‘What Does Indigenous Peoples’ Day Mean to You?’ – 11 Indigenous Voices from NDN Collective Respond

On the second Monday of October, people all across the so-called United States celebrate Indigenous Peoples’ Day (IPD).  This year, IPD falls on October 10.

IPD  signifies many things to Indigenous people, including the celebration of victories all across Indigenous lands to abolish Columbus Day– a day that many states and municipalities have still yet to eliminate– replacing it with Indigenous Peoples’ Day.  This day is also significant to us at NDN Collective, as we recognize Indigenous Peoples’ Day as the day we publicly launched in 2018.

In recognition of this day and all of the meaning that it holds, we lift up 11 different voices from across NDN Collective, as they reflect on what Indigenous Peoples’ Day means to them:

Kami-Rae James, Hopi

Program Officer

Indigenous Peoples’ Day acknowledges our continued resilience, honors our ancestors and their sacrifices, and celebrates our culture and traditional lifeways. It’s also a strong reminder that we still exist and will continue to rise.

Teresa Peterson, Sisseton Wahpeton Dakota

Program Manager

Indigenous Peoples’ Day is necessary because of the invisibility and erasure of this land’s people, relationships and connections. I am– we are– Indigenous everyday. We are valuable and worthy. So, on this day we shout out in celebration, ‘We are still here!’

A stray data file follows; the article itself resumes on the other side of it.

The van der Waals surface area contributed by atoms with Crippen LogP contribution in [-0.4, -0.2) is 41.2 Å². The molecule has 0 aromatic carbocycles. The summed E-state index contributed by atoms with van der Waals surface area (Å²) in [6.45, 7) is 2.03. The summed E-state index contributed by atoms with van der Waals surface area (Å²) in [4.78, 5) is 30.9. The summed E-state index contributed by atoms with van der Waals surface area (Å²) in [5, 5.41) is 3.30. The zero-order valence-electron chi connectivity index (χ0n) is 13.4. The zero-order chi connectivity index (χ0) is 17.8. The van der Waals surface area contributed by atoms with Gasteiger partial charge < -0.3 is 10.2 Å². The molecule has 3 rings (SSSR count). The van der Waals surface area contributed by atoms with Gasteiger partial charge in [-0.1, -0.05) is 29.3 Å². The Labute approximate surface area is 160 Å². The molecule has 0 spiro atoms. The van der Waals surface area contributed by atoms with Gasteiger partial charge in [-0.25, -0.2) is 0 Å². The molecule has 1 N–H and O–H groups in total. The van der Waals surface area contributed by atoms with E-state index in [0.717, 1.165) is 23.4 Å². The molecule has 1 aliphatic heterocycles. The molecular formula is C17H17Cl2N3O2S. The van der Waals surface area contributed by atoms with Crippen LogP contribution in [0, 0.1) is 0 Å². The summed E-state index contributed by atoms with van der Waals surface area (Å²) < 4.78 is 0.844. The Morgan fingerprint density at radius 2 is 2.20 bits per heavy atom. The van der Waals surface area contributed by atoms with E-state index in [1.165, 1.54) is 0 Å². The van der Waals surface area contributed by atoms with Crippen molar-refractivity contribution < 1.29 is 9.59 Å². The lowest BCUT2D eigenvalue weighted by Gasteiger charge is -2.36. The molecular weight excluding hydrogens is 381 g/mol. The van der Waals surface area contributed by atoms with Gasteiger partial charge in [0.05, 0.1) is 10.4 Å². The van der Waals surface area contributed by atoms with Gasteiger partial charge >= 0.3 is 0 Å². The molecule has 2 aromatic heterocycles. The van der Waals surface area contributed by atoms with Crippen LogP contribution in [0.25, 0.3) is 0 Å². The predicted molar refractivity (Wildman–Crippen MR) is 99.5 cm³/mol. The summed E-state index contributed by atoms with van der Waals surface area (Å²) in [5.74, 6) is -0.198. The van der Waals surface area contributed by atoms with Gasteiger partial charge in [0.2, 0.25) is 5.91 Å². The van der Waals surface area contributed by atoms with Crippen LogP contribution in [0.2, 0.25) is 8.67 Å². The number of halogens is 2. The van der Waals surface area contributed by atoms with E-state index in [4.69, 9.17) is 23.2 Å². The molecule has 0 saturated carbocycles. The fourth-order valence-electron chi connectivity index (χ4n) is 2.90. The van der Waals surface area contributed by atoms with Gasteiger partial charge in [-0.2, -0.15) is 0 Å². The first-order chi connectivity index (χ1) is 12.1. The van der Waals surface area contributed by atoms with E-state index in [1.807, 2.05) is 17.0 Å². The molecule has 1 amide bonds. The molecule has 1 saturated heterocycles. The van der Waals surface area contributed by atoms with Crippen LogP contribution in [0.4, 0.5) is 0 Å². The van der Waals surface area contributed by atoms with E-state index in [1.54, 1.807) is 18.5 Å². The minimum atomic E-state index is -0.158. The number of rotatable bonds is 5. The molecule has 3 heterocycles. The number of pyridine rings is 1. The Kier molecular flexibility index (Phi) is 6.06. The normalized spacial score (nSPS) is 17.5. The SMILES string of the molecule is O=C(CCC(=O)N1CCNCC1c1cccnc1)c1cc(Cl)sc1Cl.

Miguel Douglas, Puyallup

Federal Grant Writer

Indigenous Peoples’ Day to me is an important reminder that we are all survivors. Many of our ancestors fought for us to be here, surviving against immense injustices to allow us to carry on our cultures, traditions, and ways of life. We are still here, carrying the power of our ancestors with us.

Steph Viera, Diné

Social Media Manager

Celebrating Indigenous Peoples’ Day means acknowledging the strides of our communities in the movement whose efforts visibilize our past, present and future existence. It means everything to share space with my Indigenous kin and share our experiences, cultural knowledge and laughter with one another.

Sarah Manning, Newe’ & Numa / Shoshone-Paiute

Director of Communications

That Indigenous Peoples’ Day even exists is a testament to the generations of Indigenous resistance to not just columbus day, but to colonialism overall.

This day would not be possible without the the collective efforts of those who came before us– those who resisted courageously– from our Grandmas and Grandpas who maintained our languages and teachings, to the organizers and resistors of the Red Power movement of the 60s and 70s who decried columbus day long before many of us were even born. This day is about resistance, and the continuity and love of our people.

PennElys Droz, Anishinaabe

Program Officer

Indigenous Peoples’ Day is a time of reflection, remembering the power of our organizing and resistance, and also celebration of the strong new futures young Indigenous people are creating on the foundations built by ancestors and elders.